X
November 21, 2014 5:07 AM
A futuristic dream only a couple of decades ago, the hoverboard – a skateboard that floats above the ground - has finally been made possible. While still not ready for mass production, it promises to become a cool mode of transport... at least over some surfaces. VOA’s George Putic reports.
Video

Video New Skateboard Defies Gravity

A futuristic dream only a couple of decades ago, the hoverboard – a skateboard that floats above the ground - has finally been made possible. While still not ready for mass production, it promises to become a cool mode of transport... at least over some surfaces. VOA’s George Putic reports.
Video

Video Falling Gas Prices Impact US Oil Extraction

With the price of oil now less than $80 a barrel, motorists throughout the United States are benefiting from gas prices below $3 a gallon. But as VOA’s Kane Farabaugh reports, the decreasing price of petroleum has a downside for the hydraulic fracturing industry in the United States.
Video

Video Tensions Build on Korean Peninsula Amid Military Drills

It has been another tense week on the Korean peninsula as Pyongyang threatened to again test nuclear weapons while the U.S. and South Korean forces held joint military exercises in a show of force. VOA’s Brian Padden reports from the Kunsan Air Base in South Korea.
Video

Video Mama Sarah Obama Honored at UN Women’s Entrepreneurship Day

President Barack Obama's step-grandmother is in the United States to raise money to build a $12 million school and hospital center in Kogelo, Kenya, the birthplace of the president's father, Barack Obama, Sr. She was honored for her decades of work to aid poor Kenyans at a Women's Entrepreneurship Day at the United Nations.
Video

Video Gay Evangelicals Argue That Bible Does Not Condemn Homosexuality

More than 30 U.S. states now recognize same-sex marriages, and an increasing number of mainline American churches are blessing them. But evangelical church members- which account for around 30 percent of the U.S. adult population - believe the Bible unequivocally condemns homosexuality. VOA's Jerome Socolovsky reports that gay, lesbian, bisexual and transgender evangelicals are coming out. Backed by a prominent evangelical scholar, they argue that the traditional reading of the bible is wrong.
Video

Video Ebola Economic Toll Stirs W. Africa Food Security Concerns

The World Bank said Wednesday that it expects the economic impact of the Ebola outbreak on the sub-Saharan economy to cost somewhere betweenf $3 billion to $4 billion - well below a previously-outlined worst-case scenario of $32 billion. Some economists, however, paint a gloomier picture - warning that the disruption to regional markets and trading is considerable. Henry Ridgwell reports from London.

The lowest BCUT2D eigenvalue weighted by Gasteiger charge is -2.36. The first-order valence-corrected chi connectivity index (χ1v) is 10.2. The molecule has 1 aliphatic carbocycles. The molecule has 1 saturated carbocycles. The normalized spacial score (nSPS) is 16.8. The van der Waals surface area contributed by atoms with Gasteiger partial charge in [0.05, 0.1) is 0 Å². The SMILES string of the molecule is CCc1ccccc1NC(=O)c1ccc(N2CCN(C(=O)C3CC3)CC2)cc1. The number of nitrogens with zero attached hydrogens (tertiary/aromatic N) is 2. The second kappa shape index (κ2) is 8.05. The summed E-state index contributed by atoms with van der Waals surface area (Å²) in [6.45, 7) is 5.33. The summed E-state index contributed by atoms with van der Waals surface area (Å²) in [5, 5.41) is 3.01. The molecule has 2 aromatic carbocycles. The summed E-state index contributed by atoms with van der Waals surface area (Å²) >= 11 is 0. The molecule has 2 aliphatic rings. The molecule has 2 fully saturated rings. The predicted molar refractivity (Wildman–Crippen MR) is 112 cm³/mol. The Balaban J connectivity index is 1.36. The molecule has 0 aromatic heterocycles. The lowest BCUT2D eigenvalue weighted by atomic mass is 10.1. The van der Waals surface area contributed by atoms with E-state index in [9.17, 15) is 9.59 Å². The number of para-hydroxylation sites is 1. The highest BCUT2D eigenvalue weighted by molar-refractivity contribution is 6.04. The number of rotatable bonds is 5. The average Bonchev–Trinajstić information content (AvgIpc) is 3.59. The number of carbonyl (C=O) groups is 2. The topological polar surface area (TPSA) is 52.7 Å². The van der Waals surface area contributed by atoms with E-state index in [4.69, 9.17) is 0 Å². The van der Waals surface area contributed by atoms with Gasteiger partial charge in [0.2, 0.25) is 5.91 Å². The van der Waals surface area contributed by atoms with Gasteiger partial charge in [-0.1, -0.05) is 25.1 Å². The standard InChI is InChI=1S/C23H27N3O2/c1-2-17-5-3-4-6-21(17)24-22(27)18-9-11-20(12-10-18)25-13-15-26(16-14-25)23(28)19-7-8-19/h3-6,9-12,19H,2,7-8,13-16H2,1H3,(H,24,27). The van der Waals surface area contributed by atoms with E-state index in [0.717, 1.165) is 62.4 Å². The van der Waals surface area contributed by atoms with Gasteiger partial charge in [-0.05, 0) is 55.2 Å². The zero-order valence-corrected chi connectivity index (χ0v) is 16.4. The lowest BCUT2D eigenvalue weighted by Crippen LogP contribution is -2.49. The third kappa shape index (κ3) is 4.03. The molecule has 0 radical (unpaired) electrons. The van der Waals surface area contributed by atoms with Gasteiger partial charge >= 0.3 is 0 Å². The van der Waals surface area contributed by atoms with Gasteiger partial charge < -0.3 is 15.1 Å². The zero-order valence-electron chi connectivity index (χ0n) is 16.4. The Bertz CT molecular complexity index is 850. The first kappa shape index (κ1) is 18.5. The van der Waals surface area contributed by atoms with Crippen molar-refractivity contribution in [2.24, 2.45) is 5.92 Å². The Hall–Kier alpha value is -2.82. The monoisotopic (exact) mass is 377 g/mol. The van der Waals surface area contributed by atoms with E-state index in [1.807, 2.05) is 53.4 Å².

Video

Video Mexico Protests Escalate Over Disappearances

Protests in Mexico over 43 students missing since September continue to escalate, reflecting growing anger among Mexicans about a political system they view as corrupt, and increasingly tainted by the drug trade. Mounting outrage over the disappearances is now focused on the government of President Enrique Pena Nieto, accused of not doing enough to end insecurity in the country. More from VOA's Victoria Macchi.
Video

Video US Senate Votes Down Controversial Oil Pipeline - For Now

The U.S. Senate has rejected construction of a controversial pipeline to transport Canadian oil to American refineries. The $5 billion project still could be approved next year, but it faces a possible veto by President Barack Obama. As VOA’s Michael Bowman reports, the pipeline has exposed deep divisions in Congress about America’s energy future.
Video

Video Can Minsk Cease-fire Agreement Hold?

Growing tensions between government troops and separatists in eastern Ukraine further threaten a cease-fire agreement reached two months ago in the Belarusian capital of Minsk. Critics of U.S. policy in Ukraine say it is time the Obama administration gives up on that much-violated cease-fire and moves toward a new deal with Russia. VOA's Scott Stearns has more.
Video

Video Chaos, Abuse Defy Solution in Libya

The political and security crisis in Libya is deepening, with competing governments and, according to Amnesty International, widespread human rights violations committed with impunity. VOA’s Al Pessin reports from London.
Video

Video US Hosts Record 866,000 Foreign Students

Close to 900,000 international students are studying at American universities and colleges, more than ever before. About half of them come from Asia, mostly China. The United States hosts more foreign students than any other country in the world, and its foreign student population is steadily growing. Zlatica Hoke reports.
Video

Video Ferguson Church Grapples with Race Relations

Many white residents of Ferguson, Missouri, say they chose to live there because of the American Midwest community's diversity. So, they were shocked when a white police officer killed an unarmed black teenager in August – and shaken by the resulting protests and violence. Some local churches are leading conversations on how to go forward. VOA’s Ayesha Tanzeem reports.

All About America

AppleAndroid